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"Where the End of Poverty Begins"
transcription of speech by Peter D. Bell

president of CARE USA
2003 recipient of the James Madison Medal

>> Coverage of Bell's speech

February 22, 2003

Fellow graduates of Princeton, ladies and gentlemen, good morning! Dean Russel, thank you for those kind words. To be given the opportunity throughout my career to work for causes in which I truly believe -- and to see the difference that it has made in people's lives - has been its own reward. To be honored by Princeton for that work and to be here in your company is a great bonus.


Over the years, I have met thousands of people in extreme poverty. Each one has a story of endurance, determination and remarkable resourcefulness. I think of a bright-eyed young girl whom I met in Afghanistan in June 2001. Her name is Katra. Despite Taliban prohibitions against the education of girls, she had the courage to attend a home school supported by CARE. Katra was determined to become a doctor. She wants to contribute to the future of her country.

I also think of Herath Banda, a hardworking farmer I met in Sri Lanka. With CARE's help, he had increased the productivity of his small farm, so that he could sell a portion of his harvest in the market. To complete his family's one-room house, he had been acquiring bricks for six years. With pride and glee, Herath informed me that he would finish the house in just one more year.

If Katra and Herath are able to nurture hope for their future, surely I can, as well, and so can we all.

Difficult though it may be to fully grasp, half of humanity is eking out a living on two dollars or less a day. Of this population, 40 percent, or 1.2 billion human beings, try somehow to survive on one dollar or less a day (1) -- about as much as we would pay for a cup of coffee.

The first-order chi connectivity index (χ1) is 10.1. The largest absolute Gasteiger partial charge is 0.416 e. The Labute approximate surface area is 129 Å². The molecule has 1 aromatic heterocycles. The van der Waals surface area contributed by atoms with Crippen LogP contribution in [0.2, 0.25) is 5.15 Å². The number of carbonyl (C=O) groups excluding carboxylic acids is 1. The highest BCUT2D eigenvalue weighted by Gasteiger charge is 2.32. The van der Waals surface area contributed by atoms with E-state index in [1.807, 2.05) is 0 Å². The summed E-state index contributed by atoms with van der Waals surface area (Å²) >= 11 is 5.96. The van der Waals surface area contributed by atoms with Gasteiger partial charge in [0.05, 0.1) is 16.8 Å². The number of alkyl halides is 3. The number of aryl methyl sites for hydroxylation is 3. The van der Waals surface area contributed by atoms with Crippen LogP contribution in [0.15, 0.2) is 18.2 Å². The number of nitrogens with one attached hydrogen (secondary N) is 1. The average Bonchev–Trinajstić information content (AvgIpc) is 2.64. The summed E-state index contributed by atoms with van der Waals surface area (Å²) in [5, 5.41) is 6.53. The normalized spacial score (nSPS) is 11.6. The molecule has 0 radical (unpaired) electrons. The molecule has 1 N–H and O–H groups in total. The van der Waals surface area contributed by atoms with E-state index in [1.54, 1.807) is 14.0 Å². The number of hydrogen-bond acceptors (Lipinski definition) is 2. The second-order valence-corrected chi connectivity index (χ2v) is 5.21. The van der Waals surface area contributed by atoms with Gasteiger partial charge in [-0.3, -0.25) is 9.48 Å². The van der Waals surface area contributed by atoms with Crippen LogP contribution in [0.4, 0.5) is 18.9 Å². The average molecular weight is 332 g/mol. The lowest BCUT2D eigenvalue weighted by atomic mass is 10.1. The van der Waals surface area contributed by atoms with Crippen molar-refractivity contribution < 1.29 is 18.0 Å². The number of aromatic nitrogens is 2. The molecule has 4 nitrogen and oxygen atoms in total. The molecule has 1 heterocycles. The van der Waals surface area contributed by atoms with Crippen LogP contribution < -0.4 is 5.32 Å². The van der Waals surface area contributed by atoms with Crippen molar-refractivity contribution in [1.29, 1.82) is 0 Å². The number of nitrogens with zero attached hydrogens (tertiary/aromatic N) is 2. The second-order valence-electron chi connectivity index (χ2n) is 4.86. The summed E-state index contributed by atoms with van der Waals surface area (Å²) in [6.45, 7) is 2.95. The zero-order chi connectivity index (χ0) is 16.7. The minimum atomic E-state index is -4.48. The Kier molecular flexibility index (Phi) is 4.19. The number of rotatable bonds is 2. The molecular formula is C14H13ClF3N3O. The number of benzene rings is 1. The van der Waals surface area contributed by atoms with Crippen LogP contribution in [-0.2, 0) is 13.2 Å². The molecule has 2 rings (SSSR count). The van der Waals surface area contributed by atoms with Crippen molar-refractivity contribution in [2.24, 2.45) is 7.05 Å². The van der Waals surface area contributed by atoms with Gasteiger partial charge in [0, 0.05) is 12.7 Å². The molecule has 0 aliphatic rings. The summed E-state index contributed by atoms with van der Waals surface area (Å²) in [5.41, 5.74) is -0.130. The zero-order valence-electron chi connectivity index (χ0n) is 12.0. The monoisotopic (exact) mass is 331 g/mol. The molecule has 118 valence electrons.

Because the poorest people have such scant resources, the choices that confront them in their daily lives are very basic: whether to purchase food for the whole family or medicine for a sick child; whether to send a child to school or keep her at home to care for a parent with HIV/AIDS.

Just last week, I received an email from CARE staff in Iraq, telling me about a teacher whose salary is barely enough to support his family and to make the payments on his second-hand pair of trousers. He is paying for the trousers on installment.

People in extreme poverty live in a world severely circumscribed. They reside in the flimsiest houses on the most precarious sites; they are hit hardest by natural disasters; and they are most exposed to infectious diseases like HIV/AIDS, malaria and tuberculosis. They are balanced every day on a razor's edge of crisis.

In the U.S., we face our own kind of crisis. We are uncertain about the security of our American homeland; we are engaged in a war against terrorism around the world; and we are transfixed by the prospect of war in Iraq. In these circumstances, I know that a challenge to work collectively as global citizens to end poverty may encounter great skepticism.

Nevertheless, I am convinced that the world already has the knowledge, technology and wealth to end poverty. If we had the collective will, we could find the way. There is nothing more important that we could do to make the world better -- for everyone.

Today, I want to talk with you about why it is important to end extreme poverty, how it can be done, and where, in fact, the end of poverty begins.


Why is it so important for us to fight global poverty?

There are three arguments to consider. The first is that reductions in poverty will benefit not only the less developed countries but also the industrialized countries. For example, the economic and social development of poor countries will reduce global population growth, restrain illegal immigration, and control the spread of infectious diseases. Advances in transportation, communication and globalization are rapidly shrinking the world. In a world that is becoming ever smaller, it is in the interest of the United States to spread the benefits of prosperity.